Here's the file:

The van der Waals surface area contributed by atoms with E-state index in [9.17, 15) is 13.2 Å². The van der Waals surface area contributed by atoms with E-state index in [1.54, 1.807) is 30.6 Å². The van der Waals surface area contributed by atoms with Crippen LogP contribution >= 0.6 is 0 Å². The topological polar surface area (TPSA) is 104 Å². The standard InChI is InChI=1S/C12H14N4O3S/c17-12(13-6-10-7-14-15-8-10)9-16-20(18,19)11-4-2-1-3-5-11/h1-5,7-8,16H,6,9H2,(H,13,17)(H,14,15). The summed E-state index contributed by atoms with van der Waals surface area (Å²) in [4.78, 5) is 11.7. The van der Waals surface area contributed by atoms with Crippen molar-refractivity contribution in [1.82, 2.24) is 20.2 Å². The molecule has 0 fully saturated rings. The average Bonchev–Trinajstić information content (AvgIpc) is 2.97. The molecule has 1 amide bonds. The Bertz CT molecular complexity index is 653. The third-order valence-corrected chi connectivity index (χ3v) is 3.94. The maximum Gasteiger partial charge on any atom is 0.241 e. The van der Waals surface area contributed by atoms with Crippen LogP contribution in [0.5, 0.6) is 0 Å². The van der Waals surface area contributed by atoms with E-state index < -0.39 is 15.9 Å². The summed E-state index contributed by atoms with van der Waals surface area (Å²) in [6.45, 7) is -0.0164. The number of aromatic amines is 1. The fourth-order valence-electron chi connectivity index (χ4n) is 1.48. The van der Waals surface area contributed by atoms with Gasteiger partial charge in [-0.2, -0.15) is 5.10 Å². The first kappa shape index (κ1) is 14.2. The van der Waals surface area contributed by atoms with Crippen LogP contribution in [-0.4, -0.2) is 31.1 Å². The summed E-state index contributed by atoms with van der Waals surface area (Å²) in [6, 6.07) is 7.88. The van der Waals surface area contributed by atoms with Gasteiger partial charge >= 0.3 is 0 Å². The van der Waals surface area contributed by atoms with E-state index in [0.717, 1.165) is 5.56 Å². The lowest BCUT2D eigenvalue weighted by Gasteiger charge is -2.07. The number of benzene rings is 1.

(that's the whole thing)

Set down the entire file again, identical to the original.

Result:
The van der Waals surface area contributed by atoms with E-state index in [9.17, 15) is 13.2 Å². The van der Waals surface area contributed by atoms with E-state index in [1.54, 1.807) is 30.6 Å². The van der Waals surface area contributed by atoms with Crippen LogP contribution >= 0.6 is 0 Å². The topological polar surface area (TPSA) is 104 Å². The standard InChI is InChI=1S/C12H14N4O3S/c17-12(13-6-10-7-14-15-8-10)9-16-20(18,19)11-4-2-1-3-5-11/h1-5,7-8,16H,6,9H2,(H,13,17)(H,14,15). The summed E-state index contributed by atoms with van der Waals surface area (Å²) in [4.78, 5) is 11.7. The van der Waals surface area contributed by atoms with Crippen molar-refractivity contribution in [1.82, 2.24) is 20.2 Å². The molecule has 0 fully saturated rings. The average Bonchev–Trinajstić information content (AvgIpc) is 2.97. The molecule has 1 amide bonds. The Bertz CT molecular complexity index is 653. The third-order valence-corrected chi connectivity index (χ3v) is 3.94. The maximum Gasteiger partial charge on any atom is 0.241 e. The van der Waals surface area contributed by atoms with Crippen LogP contribution in [0.5, 0.6) is 0 Å². The van der Waals surface area contributed by atoms with E-state index < -0.39 is 15.9 Å². The summed E-state index contributed by atoms with van der Waals surface area (Å²) in [6.45, 7) is -0.0164. The number of aromatic amines is 1. The fourth-order valence-electron chi connectivity index (χ4n) is 1.48. The van der Waals surface area contributed by atoms with Gasteiger partial charge in [-0.2, -0.15) is 5.10 Å². The first kappa shape index (κ1) is 14.2. The van der Waals surface area contributed by atoms with Crippen LogP contribution in [-0.4, -0.2) is 31.1 Å². The summed E-state index contributed by atoms with van der Waals surface area (Å²) in [6, 6.07) is 7.88. The van der Waals surface area contributed by atoms with Gasteiger partial charge >= 0.3 is 0 Å². The van der Waals surface area contributed by atoms with E-state index in [0.717, 1.165) is 5.56 Å². The lowest BCUT2D eigenvalue weighted by Gasteiger charge is -2.07. The number of benzene rings is 1.